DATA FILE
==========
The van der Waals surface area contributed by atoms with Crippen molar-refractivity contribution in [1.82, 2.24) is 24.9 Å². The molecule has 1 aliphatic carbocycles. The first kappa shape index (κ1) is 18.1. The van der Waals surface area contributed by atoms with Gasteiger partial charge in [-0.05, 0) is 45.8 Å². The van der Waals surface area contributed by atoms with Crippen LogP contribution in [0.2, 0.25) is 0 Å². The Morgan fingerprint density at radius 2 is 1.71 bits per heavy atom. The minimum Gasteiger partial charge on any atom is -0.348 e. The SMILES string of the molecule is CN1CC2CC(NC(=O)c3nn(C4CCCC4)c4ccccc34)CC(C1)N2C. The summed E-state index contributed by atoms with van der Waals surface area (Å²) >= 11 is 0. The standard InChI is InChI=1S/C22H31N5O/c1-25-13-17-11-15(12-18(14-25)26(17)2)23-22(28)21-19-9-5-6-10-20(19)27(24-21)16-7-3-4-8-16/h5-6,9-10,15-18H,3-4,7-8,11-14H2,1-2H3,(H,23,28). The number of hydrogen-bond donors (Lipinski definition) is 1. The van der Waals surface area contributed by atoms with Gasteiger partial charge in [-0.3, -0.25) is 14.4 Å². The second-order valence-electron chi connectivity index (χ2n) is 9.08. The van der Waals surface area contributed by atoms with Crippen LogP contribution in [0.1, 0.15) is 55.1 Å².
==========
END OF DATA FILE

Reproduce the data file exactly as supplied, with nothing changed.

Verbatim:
The van der Waals surface area contributed by atoms with Crippen molar-refractivity contribution in [1.82, 2.24) is 24.9 Å². The molecule has 1 aliphatic carbocycles. The first kappa shape index (κ1) is 18.1. The van der Waals surface area contributed by atoms with Gasteiger partial charge in [-0.05, 0) is 45.8 Å². The van der Waals surface area contributed by atoms with Crippen LogP contribution in [0.2, 0.25) is 0 Å². The Morgan fingerprint density at radius 2 is 1.71 bits per heavy atom. The minimum Gasteiger partial charge on any atom is -0.348 e. The SMILES string of the molecule is CN1CC2CC(NC(=O)c3nn(C4CCCC4)c4ccccc34)CC(C1)N2C. The summed E-state index contributed by atoms with van der Waals surface area (Å²) >= 11 is 0. The standard InChI is InChI=1S/C22H31N5O/c1-25-13-17-11-15(12-18(14-25)26(17)2)23-22(28)21-19-9-5-6-10-20(19)27(24-21)16-7-3-4-8-16/h5-6,9-10,15-18H,3-4,7-8,11-14H2,1-2H3,(H,23,28). The number of hydrogen-bond donors (Lipinski definition) is 1. The van der Waals surface area contributed by atoms with Gasteiger partial charge in [-0.3, -0.25) is 14.4 Å². The second-order valence-electron chi connectivity index (χ2n) is 9.08. The van der Waals surface area contributed by atoms with Crippen LogP contribution in [0.1, 0.15) is 55.1 Å².